Therefore, sin must go! There must be no more adherence to sin; we must no longer "serve sin" (verse 6). Man can bring only evil out of evil; only God can bring good out of evil. God’s redemptive activity, in which He effected the superabundance of righteousness out of the multitude of human transgressions, has no application to the Christian moral life. Those who endeavor to make the abundance of divine mercy an excuse for continuance in sin have grievously misunderstood the teaching of the Epistle to the Romans.
The basis on the believer’s rejection of sin is not a law external to him; it is an internal identification with the Lord who has conquered sin and death, "Christ in you, the hope of glory" (Colossians 1:27). The final goal is our own bodily resurrection from the dead at the end of time. As we considered earlier, this will be the fullness of salvation (verse 5).
For the present, the Christian is to "walk" (verse 4; Genesis 17:1; 1 Kings 20:3; Proverbs 8:20). This expression designates ascetical and moral striving as essential—not optional—to the Christian life. This striving includes identification with the sufferings of Christ (verse 6; Galatians 2:20; 5:24; 6:14).
Paul’s expression, "body of sin" (verse 6), means not only the physical aspect of man (but certainly does include this, because the physical body is still marked for bodily death—verse 12), but the whole human being in his weakness and disposition to sin (7:24; Colossians 1:22). (The more usual expression for this in Holy Scripture is "flesh.") This expression, therefore, is related to what Paul here calls "the old man." In the words of Tertullian, "Every soul, by reason of its birth, has its nature in Adam until it is born again in Christ; in addition, it is unclean all the while that it remains without this regeneration. And because it is unclean, it is actively sinful and suffuses even the flesh, with which it is joined, with its own shame" (De Anima 40).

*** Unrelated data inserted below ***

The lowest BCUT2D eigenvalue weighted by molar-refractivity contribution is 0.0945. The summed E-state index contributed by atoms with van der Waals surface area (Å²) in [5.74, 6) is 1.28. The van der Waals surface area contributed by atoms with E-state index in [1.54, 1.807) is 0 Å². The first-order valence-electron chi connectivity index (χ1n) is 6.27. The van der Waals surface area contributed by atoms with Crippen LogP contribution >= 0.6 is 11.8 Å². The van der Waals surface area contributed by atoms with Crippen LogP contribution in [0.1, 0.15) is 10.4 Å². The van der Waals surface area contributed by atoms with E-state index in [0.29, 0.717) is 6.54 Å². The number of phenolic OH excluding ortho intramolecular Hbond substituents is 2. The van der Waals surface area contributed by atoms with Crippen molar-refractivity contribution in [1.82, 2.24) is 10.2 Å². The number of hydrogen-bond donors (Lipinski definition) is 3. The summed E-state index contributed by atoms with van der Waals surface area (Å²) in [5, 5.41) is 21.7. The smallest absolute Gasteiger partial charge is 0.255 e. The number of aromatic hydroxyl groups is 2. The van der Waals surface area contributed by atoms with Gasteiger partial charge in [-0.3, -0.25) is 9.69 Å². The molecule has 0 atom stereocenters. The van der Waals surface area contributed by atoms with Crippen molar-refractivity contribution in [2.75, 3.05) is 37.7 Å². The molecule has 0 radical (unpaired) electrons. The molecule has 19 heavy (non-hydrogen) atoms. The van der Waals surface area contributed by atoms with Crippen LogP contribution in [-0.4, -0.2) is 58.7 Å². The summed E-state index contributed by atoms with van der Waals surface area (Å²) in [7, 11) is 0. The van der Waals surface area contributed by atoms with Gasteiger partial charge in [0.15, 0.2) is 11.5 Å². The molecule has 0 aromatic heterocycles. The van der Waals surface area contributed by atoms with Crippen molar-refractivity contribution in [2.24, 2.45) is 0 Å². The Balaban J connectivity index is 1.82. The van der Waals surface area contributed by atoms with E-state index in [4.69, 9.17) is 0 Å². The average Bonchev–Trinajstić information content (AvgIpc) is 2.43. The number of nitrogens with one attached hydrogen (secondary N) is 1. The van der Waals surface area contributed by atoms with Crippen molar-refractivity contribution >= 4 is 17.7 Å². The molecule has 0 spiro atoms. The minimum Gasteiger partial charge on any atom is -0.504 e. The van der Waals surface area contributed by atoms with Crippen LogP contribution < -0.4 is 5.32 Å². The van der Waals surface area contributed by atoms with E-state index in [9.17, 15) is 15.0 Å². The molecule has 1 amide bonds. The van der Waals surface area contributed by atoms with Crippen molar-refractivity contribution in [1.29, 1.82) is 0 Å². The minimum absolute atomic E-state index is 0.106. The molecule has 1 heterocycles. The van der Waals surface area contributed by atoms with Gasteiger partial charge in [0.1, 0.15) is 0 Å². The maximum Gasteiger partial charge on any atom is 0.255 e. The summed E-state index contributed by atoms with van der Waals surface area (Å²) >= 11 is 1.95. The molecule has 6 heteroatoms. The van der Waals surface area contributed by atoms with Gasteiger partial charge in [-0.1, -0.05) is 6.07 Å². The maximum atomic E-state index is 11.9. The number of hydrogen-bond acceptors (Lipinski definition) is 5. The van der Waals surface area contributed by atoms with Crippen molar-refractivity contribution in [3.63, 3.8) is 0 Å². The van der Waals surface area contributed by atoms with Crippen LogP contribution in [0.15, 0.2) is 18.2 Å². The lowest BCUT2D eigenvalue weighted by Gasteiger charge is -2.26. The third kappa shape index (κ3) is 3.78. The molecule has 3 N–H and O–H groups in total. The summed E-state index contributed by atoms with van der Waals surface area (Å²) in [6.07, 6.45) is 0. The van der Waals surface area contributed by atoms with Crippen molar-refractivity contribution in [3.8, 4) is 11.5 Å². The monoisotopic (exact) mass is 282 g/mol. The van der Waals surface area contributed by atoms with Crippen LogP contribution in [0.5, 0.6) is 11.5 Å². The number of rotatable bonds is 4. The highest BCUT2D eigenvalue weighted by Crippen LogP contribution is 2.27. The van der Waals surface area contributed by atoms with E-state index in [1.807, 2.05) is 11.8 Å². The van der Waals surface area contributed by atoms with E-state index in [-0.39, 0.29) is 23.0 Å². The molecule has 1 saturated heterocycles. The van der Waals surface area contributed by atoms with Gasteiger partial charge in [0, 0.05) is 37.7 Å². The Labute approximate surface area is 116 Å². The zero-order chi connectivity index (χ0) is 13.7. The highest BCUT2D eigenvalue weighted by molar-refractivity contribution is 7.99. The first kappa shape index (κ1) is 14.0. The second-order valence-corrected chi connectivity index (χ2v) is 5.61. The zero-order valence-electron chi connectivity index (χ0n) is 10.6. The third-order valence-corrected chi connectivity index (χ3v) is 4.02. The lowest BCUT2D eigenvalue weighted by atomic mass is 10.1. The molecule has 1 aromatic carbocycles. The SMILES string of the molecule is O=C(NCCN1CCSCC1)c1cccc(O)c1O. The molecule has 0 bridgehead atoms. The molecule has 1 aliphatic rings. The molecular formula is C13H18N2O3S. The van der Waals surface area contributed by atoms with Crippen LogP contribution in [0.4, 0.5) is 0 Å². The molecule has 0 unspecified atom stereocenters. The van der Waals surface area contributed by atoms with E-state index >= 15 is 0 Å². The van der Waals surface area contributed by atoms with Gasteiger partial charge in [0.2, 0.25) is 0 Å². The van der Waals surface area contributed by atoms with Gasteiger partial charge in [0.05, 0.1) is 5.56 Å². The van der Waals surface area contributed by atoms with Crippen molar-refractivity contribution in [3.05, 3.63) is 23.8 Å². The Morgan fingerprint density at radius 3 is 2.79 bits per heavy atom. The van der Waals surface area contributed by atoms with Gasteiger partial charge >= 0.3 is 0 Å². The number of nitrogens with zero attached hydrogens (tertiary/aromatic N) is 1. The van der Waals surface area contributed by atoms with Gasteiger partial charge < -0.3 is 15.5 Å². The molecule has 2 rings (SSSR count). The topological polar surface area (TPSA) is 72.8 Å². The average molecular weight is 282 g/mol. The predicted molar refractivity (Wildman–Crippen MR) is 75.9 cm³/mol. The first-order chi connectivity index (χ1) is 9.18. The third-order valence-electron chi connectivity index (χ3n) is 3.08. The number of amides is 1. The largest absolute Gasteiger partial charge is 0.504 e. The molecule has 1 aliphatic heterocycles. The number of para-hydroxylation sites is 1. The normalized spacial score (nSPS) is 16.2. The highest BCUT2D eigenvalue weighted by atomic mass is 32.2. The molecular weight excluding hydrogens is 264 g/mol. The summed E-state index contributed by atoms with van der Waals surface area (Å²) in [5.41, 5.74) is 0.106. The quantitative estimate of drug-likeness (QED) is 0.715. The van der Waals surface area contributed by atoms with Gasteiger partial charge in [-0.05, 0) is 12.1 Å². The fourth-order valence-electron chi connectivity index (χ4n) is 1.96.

If we have truly died with Christ in baptism, none of our former transgressions will ever be held against us (verse 7). Why, then, should we ever again enter into bondage to sin, to "serve sin"? (verse 11) On the contrary, we must not permit sin to reign over us, as it did under the Law. The Law was external to us, but divine grace is a new principle of activity within us (verse 14).
Friday, January 30
Romans 6:15-23: In this section Paul largely repeats what he had insisted on in the earlier part of this chapter (compare verses 1 and 15)— namely, that God’s gift of grace is free only in the sense that it cannot be earned. It is not free in the sense that it excuses Christians from stern moral and ascetical effort.
Strenuous activity and a robust sense of obligation, that is to say, pertain to the Gospel every bit as much as they did to Law. Man under grace has no fewer responsibilities than man under the Law. (Indeed, the Sermon on the Mount indicates that he has vastly more.) Speaking of "obedience to righteousness," then, Paul clearly agrees with James’ teaching about the necessity of "works": “Do you not know that to whom you present yourselves slaves to obey, you are that one’s slaves whom you obey, whether of sin unto death, or of obedience unto righteousness?” (verse 16)